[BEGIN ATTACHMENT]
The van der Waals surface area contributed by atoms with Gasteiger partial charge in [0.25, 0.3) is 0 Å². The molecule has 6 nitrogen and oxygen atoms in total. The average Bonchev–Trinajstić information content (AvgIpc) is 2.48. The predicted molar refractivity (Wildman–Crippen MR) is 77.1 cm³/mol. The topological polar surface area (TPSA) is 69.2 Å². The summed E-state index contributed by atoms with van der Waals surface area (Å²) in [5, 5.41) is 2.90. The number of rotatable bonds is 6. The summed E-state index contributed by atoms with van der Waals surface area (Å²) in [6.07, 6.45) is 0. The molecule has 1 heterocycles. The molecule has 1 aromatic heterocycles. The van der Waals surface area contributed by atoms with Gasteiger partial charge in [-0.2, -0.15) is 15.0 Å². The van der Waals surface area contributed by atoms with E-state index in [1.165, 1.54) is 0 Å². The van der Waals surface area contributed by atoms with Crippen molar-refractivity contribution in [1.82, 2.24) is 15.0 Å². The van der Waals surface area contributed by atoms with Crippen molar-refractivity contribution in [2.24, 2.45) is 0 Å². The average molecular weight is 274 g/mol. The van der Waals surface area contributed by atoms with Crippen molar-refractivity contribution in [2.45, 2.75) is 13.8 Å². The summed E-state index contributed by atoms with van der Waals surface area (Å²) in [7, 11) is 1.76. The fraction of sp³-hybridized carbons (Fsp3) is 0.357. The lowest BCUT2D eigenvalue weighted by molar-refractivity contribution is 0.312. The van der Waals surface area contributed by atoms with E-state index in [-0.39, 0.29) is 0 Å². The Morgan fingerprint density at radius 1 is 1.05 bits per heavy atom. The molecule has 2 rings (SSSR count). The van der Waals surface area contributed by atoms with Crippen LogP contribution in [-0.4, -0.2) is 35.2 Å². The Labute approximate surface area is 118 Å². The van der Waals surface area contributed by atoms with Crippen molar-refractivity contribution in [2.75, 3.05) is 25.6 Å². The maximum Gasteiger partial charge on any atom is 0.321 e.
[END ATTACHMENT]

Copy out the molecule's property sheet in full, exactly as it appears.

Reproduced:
The van der Waals surface area contributed by atoms with Gasteiger partial charge in [0.25, 0.3) is 0 Å². The molecule has 6 nitrogen and oxygen atoms in total. The average Bonchev–Trinajstić information content (AvgIpc) is 2.48. The predicted molar refractivity (Wildman–Crippen MR) is 77.1 cm³/mol. The topological polar surface area (TPSA) is 69.2 Å². The summed E-state index contributed by atoms with van der Waals surface area (Å²) in [5, 5.41) is 2.90. The number of rotatable bonds is 6. The summed E-state index contributed by atoms with van der Waals surface area (Å²) in [6.07, 6.45) is 0. The molecule has 1 heterocycles. The molecule has 1 aromatic heterocycles. The van der Waals surface area contributed by atoms with Gasteiger partial charge in [-0.2, -0.15) is 15.0 Å². The van der Waals surface area contributed by atoms with E-state index in [1.165, 1.54) is 0 Å². The van der Waals surface area contributed by atoms with Crippen molar-refractivity contribution in [1.82, 2.24) is 15.0 Å². The van der Waals surface area contributed by atoms with Crippen molar-refractivity contribution in [2.24, 2.45) is 0 Å². The average molecular weight is 274 g/mol. The van der Waals surface area contributed by atoms with Crippen molar-refractivity contribution in [2.45, 2.75) is 13.8 Å². The summed E-state index contributed by atoms with van der Waals surface area (Å²) in [7, 11) is 1.76. The fraction of sp³-hybridized carbons (Fsp3) is 0.357. The lowest BCUT2D eigenvalue weighted by molar-refractivity contribution is 0.312. The van der Waals surface area contributed by atoms with E-state index in [-0.39, 0.29) is 0 Å². The Morgan fingerprint density at radius 1 is 1.05 bits per heavy atom. The molecule has 2 rings (SSSR count). The van der Waals surface area contributed by atoms with Crippen LogP contribution in [-0.4, -0.2) is 35.2 Å². The Labute approximate surface area is 118 Å². The van der Waals surface area contributed by atoms with Crippen molar-refractivity contribution in [2.75, 3.05) is 25.6 Å². The maximum Gasteiger partial charge on any atom is 0.321 e.